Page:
The client validates that the signed content of the message (the
soap:Body element) has not been modified, and it authenticates the server by verifying that the related public certificate sent in the
wsse:BinarySecurityToken element within the
wsse:Security element in the
soap:Header element matches the public certificate of the server.
For the server's keystore details, see Server keystore details.
Ensure response message confidentiality
The server encrypts the
soap:Body element of the SOAP response by using a synchronous key with the AES-128 algorithm. It then encrypts the synchronous key by using the public certificate that the client sends to the server in the
wsse:BinarySecurityToken element for its XML Digital Signature in the corresponding SOAP request using the RSA-v1.5 algorithm.
Because the client originally signs the document with the corresponding private key, it is able to decrypt the key by using that private key, and then decrypt the encrypted
soap:Body element by using the resulting synchronous certificate and algorithm.
If you use the example client certificate and bmcatriumwsclient private key from the bmcatriumwsclient.jks keystore, that private key decrypts the response. Otherwise, the corresponding private key of any other public certificate in the signature of the request decrypts the response.
Because the server encrypts its responses with the public certificate that the client includes in its request signature, you cannot apply this policy unless you have also applied on the server the policy enforcing XML Digital Signature on requests.
For the client's keystore details, see Client keystore details.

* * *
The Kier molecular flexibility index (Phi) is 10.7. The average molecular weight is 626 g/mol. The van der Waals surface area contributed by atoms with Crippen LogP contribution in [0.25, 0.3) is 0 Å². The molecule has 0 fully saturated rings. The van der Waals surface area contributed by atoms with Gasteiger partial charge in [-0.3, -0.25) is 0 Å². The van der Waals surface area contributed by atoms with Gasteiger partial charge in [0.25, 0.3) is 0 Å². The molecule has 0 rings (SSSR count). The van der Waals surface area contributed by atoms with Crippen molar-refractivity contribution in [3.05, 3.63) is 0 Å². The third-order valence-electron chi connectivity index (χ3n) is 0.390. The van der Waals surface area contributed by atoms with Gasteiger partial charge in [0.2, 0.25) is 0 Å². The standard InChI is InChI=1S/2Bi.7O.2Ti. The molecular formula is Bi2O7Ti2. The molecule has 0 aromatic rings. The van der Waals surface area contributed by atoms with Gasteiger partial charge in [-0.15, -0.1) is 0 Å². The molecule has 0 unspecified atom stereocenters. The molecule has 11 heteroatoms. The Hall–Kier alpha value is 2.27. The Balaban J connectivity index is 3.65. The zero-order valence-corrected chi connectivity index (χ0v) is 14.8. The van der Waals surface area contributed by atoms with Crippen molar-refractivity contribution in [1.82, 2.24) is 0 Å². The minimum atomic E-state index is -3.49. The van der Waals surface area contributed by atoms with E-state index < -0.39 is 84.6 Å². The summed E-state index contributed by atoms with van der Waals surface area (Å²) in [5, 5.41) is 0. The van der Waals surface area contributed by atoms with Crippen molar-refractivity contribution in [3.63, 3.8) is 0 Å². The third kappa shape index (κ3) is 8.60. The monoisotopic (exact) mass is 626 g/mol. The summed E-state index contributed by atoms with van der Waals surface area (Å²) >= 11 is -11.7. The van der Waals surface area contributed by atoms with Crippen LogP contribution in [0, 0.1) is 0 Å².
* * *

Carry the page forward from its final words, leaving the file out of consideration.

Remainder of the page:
Separating the client implementation and security policy layer
BMC CMDB allows you to disable, reconfigure, and reapply the available security policies to CMDB Web Services. For example, you can apply conservative measures to implement and enforce all of the available security policies, or liberal measures to enforce only the basic
wsse:UsernameToken policy. This flexibility is available because you apply and enforce a policy layer that brokers access to the service implementation.
SSL TLS transport-level security
Apache Tomcat 6 is configured to be ready for both HTTP and HTTPS connections for one-way SSL authentication. CMDB Web Services does not support two-way SSL authentication. The HTTPS connector for CMDB Web Services uses the TLS scheme (TLSv1) rather than SSL/SSLv3.
If you install into an existing Tomcat 6 instance that already has SSL enabled, that SSL configuration is used. If either a new Tomcat 6 instance is installed or your existing Tomcat 6 instance did not have SSL enabled, the installer adds the HTTPS connector and configures it to use the following key and keystore:
Java KeyStore (JKS)
Because this is only configured for one-way SSL, the server does not authenticate the certificates of any connecting clients. However, the client must authenticate the public certificate that the server uses in its SSL configuration. If the default key pair in Truststore details is used, the client adds the following public certificate to its truststore for SSL: <BMCAtriumCoreInstallationDirectory>/wsc/atriumws91/keystores/bmcatriuwscacertsssl.jks
CMDB Web Services also includes a truststore that contains all the public certificates of commonly accepted Certificate Authorities as well as the default public certificate used in configuration. The following table describes this truststore.
Public certificate details
Java KeyStore (JKS)
Replace the default truststore and key with one that meets your company's requirements.